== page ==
In the previous two articles, we looked at the worldwide response to Russia’s invasion of Ukraine and examined the short-term economic impact it’s having in the United States and abroad. In this final installment, we’ll address the sanctions from an economic and political standpoint, and their potential long-term impact.
Long-term Economic Outlook
Unfortunately, even if Russia pulled out of Ukraine today, the invasion would have long-term negative consequences, though not as severe as if the war continues. By invading Ukraine, Putin has undermined worldwide trust, making it far less likely for countries and global businesses to consider long-term investment in Russia for many years. Those who depend on Russia for exports like natural gas, wheat, fertilizer, and metals will look to diversify their supply chains and focus more on domestic production. European nations are likely to spend more on energy imports and renewable energy as they try to weaken their own dependence on Russia for oil and natural gas. This situation is the economic equivalent to having too many eggs in one basket, if the basket falls, where do you turn for eggs?
The ramifications go beyond trade. At the macro level, neighboring countries who feel Russia is a threat are likely to spend a greater amount of their national budgets on defense. While this shift can benefit some sectors of the economy, it can also curtail investment in science, infrastructure, and innovation, and lead to slower economic growth. Even on the micro level, individuals and families may become more cautious and hoard resources rather than spend, which can also negatively impact their economy.
Unrest and Instability
No man is an island, as the saying goes, and in today’s world, no nation is either, at least not from an economic standpoint. Nearly every major business and producer relies on a web of international trade lines. When fertilizer from the Ukraine can’t make it to Brazil, for example, it can have a drastic effect on Brazil’s ability to feed its people. Consequently, hunger can spark political upheavals that further disrupt the flow of goods and services needed elsewhere. It basically has a domino effect. According to the World Food Programme, “Conflict is driving hunger in nearly all the world’s main food crises. War leads to greater food insecurity. And, in its turn, food insecurity increases the chances of unrest and violence.”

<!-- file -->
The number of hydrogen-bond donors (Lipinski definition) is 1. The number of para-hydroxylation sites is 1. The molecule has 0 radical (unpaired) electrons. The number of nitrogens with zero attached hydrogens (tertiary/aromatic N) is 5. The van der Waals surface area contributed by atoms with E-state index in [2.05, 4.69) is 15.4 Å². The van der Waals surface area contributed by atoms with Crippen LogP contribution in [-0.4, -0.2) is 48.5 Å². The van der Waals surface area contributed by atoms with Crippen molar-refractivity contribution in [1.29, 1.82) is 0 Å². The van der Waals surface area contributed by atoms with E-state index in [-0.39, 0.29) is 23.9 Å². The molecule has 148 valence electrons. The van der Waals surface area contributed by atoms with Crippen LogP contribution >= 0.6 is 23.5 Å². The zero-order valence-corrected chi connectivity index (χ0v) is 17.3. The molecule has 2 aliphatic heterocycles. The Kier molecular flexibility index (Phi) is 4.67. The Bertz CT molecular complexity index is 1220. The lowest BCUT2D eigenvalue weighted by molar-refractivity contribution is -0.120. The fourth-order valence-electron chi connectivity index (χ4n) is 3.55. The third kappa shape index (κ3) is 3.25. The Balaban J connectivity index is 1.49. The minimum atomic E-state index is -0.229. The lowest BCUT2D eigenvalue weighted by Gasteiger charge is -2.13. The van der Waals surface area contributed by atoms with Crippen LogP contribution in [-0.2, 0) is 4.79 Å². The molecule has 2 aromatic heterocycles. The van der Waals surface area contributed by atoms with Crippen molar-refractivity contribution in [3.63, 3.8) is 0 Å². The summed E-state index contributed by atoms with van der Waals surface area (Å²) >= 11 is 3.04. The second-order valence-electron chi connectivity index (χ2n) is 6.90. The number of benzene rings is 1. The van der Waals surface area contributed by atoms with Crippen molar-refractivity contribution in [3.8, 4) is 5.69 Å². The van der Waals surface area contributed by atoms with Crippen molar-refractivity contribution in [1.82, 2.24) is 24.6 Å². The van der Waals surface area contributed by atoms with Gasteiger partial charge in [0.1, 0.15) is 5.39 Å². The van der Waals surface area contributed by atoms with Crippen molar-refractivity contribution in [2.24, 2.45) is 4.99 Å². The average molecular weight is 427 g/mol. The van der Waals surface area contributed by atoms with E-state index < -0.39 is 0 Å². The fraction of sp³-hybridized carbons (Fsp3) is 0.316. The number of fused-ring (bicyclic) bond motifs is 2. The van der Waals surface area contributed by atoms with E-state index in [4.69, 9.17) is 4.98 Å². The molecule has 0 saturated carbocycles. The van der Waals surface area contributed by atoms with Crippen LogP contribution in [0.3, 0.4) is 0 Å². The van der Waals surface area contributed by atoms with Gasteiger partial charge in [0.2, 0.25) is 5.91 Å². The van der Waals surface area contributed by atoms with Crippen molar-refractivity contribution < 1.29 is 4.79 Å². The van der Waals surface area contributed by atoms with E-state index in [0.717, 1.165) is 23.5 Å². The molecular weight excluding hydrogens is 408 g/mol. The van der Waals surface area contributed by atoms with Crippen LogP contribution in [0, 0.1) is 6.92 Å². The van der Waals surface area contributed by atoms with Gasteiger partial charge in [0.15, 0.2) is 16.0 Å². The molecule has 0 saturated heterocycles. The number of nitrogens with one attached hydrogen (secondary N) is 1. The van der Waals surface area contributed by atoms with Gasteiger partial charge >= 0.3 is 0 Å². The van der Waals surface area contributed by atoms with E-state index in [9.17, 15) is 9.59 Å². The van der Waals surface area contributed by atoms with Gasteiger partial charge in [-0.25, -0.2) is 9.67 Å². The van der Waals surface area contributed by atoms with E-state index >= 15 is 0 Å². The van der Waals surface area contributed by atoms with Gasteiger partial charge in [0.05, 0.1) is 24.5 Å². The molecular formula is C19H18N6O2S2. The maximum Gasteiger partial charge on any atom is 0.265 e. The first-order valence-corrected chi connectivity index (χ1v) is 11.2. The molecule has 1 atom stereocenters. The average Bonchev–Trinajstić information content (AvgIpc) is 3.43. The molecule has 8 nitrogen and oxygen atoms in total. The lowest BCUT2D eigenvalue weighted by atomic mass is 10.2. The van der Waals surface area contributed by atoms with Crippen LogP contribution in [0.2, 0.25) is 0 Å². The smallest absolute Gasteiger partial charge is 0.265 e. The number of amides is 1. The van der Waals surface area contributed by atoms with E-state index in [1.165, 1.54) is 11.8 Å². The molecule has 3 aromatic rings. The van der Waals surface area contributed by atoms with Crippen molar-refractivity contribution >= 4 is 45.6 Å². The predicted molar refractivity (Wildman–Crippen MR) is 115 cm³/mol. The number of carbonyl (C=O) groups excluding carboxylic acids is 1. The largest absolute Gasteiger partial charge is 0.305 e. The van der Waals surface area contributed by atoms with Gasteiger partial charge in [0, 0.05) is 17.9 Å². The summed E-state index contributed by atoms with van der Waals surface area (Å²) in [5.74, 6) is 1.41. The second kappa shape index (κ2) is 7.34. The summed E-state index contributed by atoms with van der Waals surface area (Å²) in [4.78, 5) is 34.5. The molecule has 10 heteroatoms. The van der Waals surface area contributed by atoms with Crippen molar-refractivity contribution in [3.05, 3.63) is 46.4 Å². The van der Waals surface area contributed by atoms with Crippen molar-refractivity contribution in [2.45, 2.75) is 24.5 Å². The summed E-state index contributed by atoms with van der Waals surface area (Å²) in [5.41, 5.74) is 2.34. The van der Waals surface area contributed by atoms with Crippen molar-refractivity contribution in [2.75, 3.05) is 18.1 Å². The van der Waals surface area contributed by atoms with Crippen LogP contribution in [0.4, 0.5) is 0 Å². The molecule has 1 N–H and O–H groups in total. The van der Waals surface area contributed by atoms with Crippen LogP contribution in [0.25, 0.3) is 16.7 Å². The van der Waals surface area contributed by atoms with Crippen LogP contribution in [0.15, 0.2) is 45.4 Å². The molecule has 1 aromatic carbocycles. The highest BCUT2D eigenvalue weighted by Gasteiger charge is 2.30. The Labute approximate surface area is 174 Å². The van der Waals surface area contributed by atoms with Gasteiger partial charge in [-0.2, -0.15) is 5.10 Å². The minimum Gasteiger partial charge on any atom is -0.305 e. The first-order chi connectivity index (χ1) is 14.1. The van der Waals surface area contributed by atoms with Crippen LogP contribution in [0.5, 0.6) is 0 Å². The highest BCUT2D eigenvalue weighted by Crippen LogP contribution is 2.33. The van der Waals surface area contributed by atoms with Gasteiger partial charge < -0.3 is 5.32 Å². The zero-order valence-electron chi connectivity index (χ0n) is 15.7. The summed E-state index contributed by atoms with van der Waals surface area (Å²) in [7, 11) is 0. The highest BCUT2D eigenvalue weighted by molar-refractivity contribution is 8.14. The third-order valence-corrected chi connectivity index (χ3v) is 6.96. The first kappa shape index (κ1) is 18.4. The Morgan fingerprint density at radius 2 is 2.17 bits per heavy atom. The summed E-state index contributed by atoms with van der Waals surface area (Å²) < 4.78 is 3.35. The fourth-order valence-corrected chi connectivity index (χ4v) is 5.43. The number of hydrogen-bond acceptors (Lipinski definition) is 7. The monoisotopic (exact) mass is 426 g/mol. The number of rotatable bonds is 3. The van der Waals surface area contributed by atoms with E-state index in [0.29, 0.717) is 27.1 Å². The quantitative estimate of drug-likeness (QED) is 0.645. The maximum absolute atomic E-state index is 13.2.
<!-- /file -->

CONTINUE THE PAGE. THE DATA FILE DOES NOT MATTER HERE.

Why Resist? Of course, Putin’s war breeds costs that go beyond social and economic troubles. If those were the only considerations, fewer nations would be willing to help Ukraine resist. However, the world knows from sad experience that unchecked aggression can lead to further aggression. The appetite for power and control is insatiable. Putin’s success could not only lead him to invade other former Soviet bloc countries, but it could also embolden autocratic leaders around the world who are intent on overthrowing democracies and establishing dictatorial regimes. The choices of a few men could eventually threaten worldwide peace and stability, leading to greater chaos and suffering. As one writer put it, “Far more important is a world where people and countries feel secure. And that is something worth paying for, even more than the world’s leaders have paid so far” (Project Syndicate).